Raul Hilberg, author of The Destruction of the European Jews, chose a 1988 PBS documentary, “Facing Evil with Maya Angelou” in which to make a declaration so startling that PBS edited it out of the broadcast. In fact, he may have implicated himself as a perjurer. Some years ago, David Cole found the original audiotape of Hilberg’s speech.
Raul Hilberg (June 2, 1926 – August 4, 2007) was an Austrian-born Jewish-American political scientist and historian. He was widely considered to be the world's preeminent scholar of the Holocaust, and his three-volume, 1,273-page magnum opus, The Destruction of the European Jews, is regarded as a seminal study of the Nazi Final Solution.
Hilberg was very much a lonesome man, pursuing solitary hobbies such as geography, music and train spotting. Though his parents attended synagogue on occasion, he personally found the irrationality of religion repellent and developed an allergy to it. He did however attend a Zionist school in Vienna, which inculcated the necessity of defending against, rather than surrendering to, the rising menace of Nazism. Following the March 1938 Anschluss, his family was evicted from their home at gunpoint and his father was arrested by the Nazis, but he was later released because of his service record as a combatant during World War I. One year later, on April 1, 1939, at age 13, Hilberg fled Austria with his family; after reaching France, they embarked on a ship bound for Cuba. Following a four-month stay in Cuba, his family arrived in the United States on September 1, 1939, the day the Second World War broke out in Europe. During the ensuing war in Europe, 26 members of Hilberg's family were killed in the Holocaust.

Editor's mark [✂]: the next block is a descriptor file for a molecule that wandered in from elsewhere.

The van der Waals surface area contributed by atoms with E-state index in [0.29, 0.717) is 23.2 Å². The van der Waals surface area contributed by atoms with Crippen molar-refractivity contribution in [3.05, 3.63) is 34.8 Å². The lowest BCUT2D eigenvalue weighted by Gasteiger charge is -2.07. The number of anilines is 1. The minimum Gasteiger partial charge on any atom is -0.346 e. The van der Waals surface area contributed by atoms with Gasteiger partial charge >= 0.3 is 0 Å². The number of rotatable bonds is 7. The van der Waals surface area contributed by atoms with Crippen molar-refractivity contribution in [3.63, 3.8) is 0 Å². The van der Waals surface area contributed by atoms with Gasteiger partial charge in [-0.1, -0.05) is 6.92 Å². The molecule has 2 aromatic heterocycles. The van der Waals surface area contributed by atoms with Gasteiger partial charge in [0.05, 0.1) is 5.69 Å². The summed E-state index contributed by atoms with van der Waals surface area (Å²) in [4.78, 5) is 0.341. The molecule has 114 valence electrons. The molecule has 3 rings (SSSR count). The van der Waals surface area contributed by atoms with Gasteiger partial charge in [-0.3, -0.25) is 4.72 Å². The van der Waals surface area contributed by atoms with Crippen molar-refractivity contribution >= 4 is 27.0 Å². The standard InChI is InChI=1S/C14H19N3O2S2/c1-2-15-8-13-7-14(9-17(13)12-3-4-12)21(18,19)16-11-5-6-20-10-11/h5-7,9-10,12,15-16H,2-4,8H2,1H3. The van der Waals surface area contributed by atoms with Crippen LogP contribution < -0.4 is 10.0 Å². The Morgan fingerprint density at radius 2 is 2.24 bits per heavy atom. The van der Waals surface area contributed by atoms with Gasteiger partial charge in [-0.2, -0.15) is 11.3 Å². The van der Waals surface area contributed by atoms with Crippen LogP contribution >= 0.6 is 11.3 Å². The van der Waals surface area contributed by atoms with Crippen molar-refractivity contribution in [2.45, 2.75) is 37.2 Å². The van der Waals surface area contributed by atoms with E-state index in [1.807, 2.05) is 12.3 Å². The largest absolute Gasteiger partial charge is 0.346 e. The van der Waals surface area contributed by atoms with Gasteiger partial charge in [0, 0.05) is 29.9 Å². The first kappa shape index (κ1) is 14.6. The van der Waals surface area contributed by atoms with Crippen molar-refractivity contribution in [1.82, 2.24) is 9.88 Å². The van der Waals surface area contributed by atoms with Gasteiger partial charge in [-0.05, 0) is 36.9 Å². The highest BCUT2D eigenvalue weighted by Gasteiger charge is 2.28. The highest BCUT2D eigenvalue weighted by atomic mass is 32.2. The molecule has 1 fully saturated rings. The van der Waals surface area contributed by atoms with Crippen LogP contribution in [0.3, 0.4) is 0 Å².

The Hilbergs settled in Brooklyn, New York, where Raul attended Abraham Lincoln High School and Brooklyn College. He intended to make a career in chemistry, but he found that it did not suit him, and he left his studies to work in a factory. He was drafted into the United States Army in 1944. As early as 1942, Hilberg, after reading scattered reports of what would later become known as the Nazi genocide, went so far as to ring Stephen Samuel Wise and ask him what he planned to do with regard to "the complete annihilation of European Jewry". According to Hilberg, Wise hung up.
Hilberg served first in the 45th Infantry Division (United States) during World War II, but, given his native fluency and academic interests, he was soon attached to the War Documentation Department, charged with examining archives throughout Europe. While quartered in the Braunes Haus, he stumbled upon Hitler's crated private library in Munich. This discovery prompted Hilberg's research into the Holocaust, a term which he personally disliked, though in later years he himself used it.
At the trial of Ernest Zundel, the prosecution called a Jewish professor, a so-called expert on the "Holocaust". For four days, the brillant defence attorney, Douglas Christie, showed that this "expert" was lacking in any real knowledge, despite his waffling, evasion, time wasting and lying, so much so he declined returning for the subsequent hearing!